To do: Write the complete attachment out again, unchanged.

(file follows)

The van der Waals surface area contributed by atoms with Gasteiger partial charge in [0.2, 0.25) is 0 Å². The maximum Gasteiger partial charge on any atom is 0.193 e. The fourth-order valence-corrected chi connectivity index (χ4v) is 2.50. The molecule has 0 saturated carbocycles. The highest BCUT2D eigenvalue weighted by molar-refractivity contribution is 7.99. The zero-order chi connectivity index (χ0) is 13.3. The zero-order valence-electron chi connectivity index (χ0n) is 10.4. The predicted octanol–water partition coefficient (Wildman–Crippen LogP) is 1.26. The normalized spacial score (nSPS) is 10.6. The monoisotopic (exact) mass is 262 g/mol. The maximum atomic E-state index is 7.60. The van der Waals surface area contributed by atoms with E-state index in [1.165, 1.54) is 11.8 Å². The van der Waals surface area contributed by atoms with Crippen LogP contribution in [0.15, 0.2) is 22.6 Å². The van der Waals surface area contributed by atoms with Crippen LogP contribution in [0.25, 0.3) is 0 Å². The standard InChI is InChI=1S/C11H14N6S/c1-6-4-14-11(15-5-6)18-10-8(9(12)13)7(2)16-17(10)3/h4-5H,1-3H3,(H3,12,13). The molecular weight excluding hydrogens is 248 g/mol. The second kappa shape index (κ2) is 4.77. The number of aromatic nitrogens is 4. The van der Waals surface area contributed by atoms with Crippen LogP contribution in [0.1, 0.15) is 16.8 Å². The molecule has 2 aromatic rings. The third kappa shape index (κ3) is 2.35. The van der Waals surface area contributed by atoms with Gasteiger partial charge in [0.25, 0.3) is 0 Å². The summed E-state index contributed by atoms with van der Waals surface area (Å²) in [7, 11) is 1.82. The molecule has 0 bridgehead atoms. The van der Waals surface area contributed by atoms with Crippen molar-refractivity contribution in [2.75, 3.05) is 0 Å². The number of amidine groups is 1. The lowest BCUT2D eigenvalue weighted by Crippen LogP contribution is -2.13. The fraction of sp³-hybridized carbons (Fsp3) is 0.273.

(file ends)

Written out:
The van der Waals surface area contributed by atoms with Gasteiger partial charge in [0.2, 0.25) is 0 Å². The maximum Gasteiger partial charge on any atom is 0.193 e. The fourth-order valence-corrected chi connectivity index (χ4v) is 2.50. The molecule has 0 saturated carbocycles. The highest BCUT2D eigenvalue weighted by molar-refractivity contribution is 7.99. The zero-order chi connectivity index (χ0) is 13.3. The zero-order valence-electron chi connectivity index (χ0n) is 10.4. The predicted octanol–water partition coefficient (Wildman–Crippen LogP) is 1.26. The normalized spacial score (nSPS) is 10.6. The monoisotopic (exact) mass is 262 g/mol. The maximum atomic E-state index is 7.60. The van der Waals surface area contributed by atoms with E-state index in [1.165, 1.54) is 11.8 Å². The van der Waals surface area contributed by atoms with Crippen LogP contribution in [0.15, 0.2) is 22.6 Å². The van der Waals surface area contributed by atoms with Crippen LogP contribution in [0.25, 0.3) is 0 Å². The standard InChI is InChI=1S/C11H14N6S/c1-6-4-14-11(15-5-6)18-10-8(9(12)13)7(2)16-17(10)3/h4-5H,1-3H3,(H3,12,13). The molecular weight excluding hydrogens is 248 g/mol. The second kappa shape index (κ2) is 4.77. The number of aromatic nitrogens is 4. The van der Waals surface area contributed by atoms with Crippen LogP contribution in [0.1, 0.15) is 16.8 Å². The molecule has 2 aromatic rings. The third kappa shape index (κ3) is 2.35. The van der Waals surface area contributed by atoms with Gasteiger partial charge in [0.25, 0.3) is 0 Å². The summed E-state index contributed by atoms with van der Waals surface area (Å²) in [7, 11) is 1.82. The molecule has 0 bridgehead atoms. The van der Waals surface area contributed by atoms with Crippen molar-refractivity contribution in [2.75, 3.05) is 0 Å². The number of amidine groups is 1. The lowest BCUT2D eigenvalue weighted by Crippen LogP contribution is -2.13. The fraction of sp³-hybridized carbons (Fsp3) is 0.273.